There’s good news for Shoreview residents interested in doing a better job of preserving what is fast becoming our most valuable natural resource– water.  After changing out every water meter in the city at no incremental cost to homeowners in 2009,* the radio signals sent out by the devices made it possible for residents to participate in a web-based water usage program.  With WaterSmart, as its called, homeowners can see how their consumption compares to similarly-sized homes, then they are offered suggestions & how-tos to help them bring their usage under control.

In February, Public Works Resource Specialist Neva Widner spearheaded an initiative to enroll 400 households in a voluntary pilot group to begin the data and information-sharing process.  To be clear, however, the program is only about empowering people with information, and is not being done in a Big Brother kind of way, according to Public Works Director Mark Maloney.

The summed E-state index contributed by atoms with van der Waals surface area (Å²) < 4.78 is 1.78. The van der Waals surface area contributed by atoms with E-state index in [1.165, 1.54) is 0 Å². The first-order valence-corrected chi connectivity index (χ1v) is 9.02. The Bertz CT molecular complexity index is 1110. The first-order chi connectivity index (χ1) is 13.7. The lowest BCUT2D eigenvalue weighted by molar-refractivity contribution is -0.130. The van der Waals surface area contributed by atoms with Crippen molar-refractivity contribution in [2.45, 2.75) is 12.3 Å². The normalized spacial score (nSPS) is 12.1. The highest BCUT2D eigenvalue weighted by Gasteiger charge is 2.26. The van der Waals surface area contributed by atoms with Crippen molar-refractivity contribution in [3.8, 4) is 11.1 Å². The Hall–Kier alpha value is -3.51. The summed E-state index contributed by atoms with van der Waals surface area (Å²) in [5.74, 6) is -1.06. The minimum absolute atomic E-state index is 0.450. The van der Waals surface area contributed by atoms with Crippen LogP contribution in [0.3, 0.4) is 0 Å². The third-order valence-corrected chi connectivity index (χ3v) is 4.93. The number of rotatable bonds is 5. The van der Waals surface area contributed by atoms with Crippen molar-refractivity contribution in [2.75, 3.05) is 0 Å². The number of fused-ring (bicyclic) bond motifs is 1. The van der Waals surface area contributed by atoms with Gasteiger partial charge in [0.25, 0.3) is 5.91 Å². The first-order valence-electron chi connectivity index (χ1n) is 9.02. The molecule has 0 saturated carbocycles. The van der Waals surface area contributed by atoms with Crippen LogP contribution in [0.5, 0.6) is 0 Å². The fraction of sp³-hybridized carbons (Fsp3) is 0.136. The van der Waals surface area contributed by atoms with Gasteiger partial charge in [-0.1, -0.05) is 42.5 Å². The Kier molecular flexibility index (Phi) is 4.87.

Apparently the pilot program has created enough success for the city to roll out the opportunity for ‘slicing and dicing’ water data to the entire Shoreview community.  In fact, of the 6,428 residential water customers in Shoreview, approximately 75% of them currently have access to the WaterSmart program (and will soon begin receiving reports) while the remaining 25% currently do not for statistical comparison purposes.  Sometime next month, an expected program refinement will be the issuance of a ‘water score’ to each participating household.

To learn more about getting– or staying– involved with the program, try visiting the relevant City webpage at: City of Shoreview WaterSmart Program. 


*The City did pay $2.5 million for the cost of switching out the residential water meters.

(Note: The council candidate’s household was one of the 400 pre-registered program participants, and he enthusiastically supports the promise WaterSmart offers for altering water consumption habits.)